Into the Jungle and Off the Beaten Path
A few months ago, I got a call from my good friend and CEO of Living Water International, Mike Mantel. We had been talking about a possible trip to Peru to visit some villages and to plan future water projects in some of the far reaches of South America.
I love the work LWI does around the world and it is always a privilege to dream of new ways for God’s work to advance to “the ends of the earth.” So when my friend called and said the trip had come together, it was an easy “yes” from me. As we planned out the details, it became clear to me that this was going to be a different kind of trip.
Our team would be traveling far into the jungle of the Amazonian basin to remote villages—some of which had never received outside visitors. You’ve heard of being off the beaten path? I’m pretty sure that’s where we were headed.
Sounded like an adventure, so count me in. We made the travel plans (as best we could), packed our backpacks, and brought along a Spanish-speaking videographer.
You will be my witnesses in Jerusalem, and in all Judea and Samaria, and to the ends of the earth. – Acts 1:8
The three of us landed in Lima and then flew across the Andes to a town called Pucallpa. It was here that we connected with the LWI country director of Peru, Jorge. He was there to be the translator to our translator.
You see, Jorge was fluent in all the various tribal dialects, but his English was less so. Thus, Jorge would translate the dialects to Spanish and our videographer, Jeremy, would translate the Spanish to English. Sounds complicated, but it actually became a beautiful thing—each of us finding a rhythm and building a trust with one another along the way.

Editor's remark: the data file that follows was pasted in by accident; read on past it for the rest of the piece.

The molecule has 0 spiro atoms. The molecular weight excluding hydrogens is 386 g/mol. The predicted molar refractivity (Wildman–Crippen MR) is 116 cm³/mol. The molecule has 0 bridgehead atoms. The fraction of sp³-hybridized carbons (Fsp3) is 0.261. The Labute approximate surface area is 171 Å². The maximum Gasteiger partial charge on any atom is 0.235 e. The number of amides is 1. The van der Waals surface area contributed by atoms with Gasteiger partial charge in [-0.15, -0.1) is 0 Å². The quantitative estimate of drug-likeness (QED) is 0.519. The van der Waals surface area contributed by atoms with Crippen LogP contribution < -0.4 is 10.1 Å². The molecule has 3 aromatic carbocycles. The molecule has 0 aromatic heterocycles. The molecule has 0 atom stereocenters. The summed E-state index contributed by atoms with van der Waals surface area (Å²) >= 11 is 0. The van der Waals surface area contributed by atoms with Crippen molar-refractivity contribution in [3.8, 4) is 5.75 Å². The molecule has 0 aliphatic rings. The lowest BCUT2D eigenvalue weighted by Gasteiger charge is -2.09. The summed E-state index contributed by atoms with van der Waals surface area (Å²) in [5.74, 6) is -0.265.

This was just one of many examples of how God would use each moving piece to make this trip work.
But Jorge was so much more than a translator– he was our guide and, frankly, our teacher, our protector, and the only reason we would be allowed into some of these off-the-grid, off-the-beaten path, off-the-edge-of-your-imagination areas.
From Pucallpa, we flew hours north on a small plane to a remote river village that felt like a frontier town. Surely this was now the edge what I could imagine… From there, a high speed boat took us hours deeper into the jungle— up the river, skimming and twisting through the water, the jungle growing denser until there was only the occasional village along the shore.
Eventually we turned off onto unmarked tributaries, slowing now as men and boys in dugout canoes would watch suspiciously and then wave cautiously once they noticed a familiar face in our boat. What I didn’t mention was that Jorge spends most of his time traveling to these remote villages. And while the stories of these people’s distrust of outsiders is well-documented (and sometimes well-founded), they know Jorge. They respect him. They trust him.
Us? We were outsiders—unknown and unwelcomed.
But with our friend and guide, we were cautiously accepted into these communities. In some cases, we were warmly welcomed. But none of it would’ve happened without Jorge.
The good work that he has been able to supervise in these villages has included clean water projects and education about hygiene and sanitation—all of which has contributed to a decrease in disease. It’s also led to an increase in Jorge’s credibility in this region, for he has delivered on his promises.
But here’s what’s really interesting about that: Jorge said he couldn’t do the work he’s allowed to do without the leadership of LWI and the churches that support its ministry.
Did you catch that?
He needed help in reaching and serving those people. In tangible, practical ways, people were being loved and served in the name of our great God. And yes, the good news of the gospel was spreading off the beaten path. But that’s another story for another post.
Let’s leave it at one obvious, glorious point of the story: each moving piece simply had to work together—relying on the other— or the whole thing would fall apart. That’s not a new thought. It’s just one we keep forgetting and God keeps graciously reminding us of, both in his word and his world.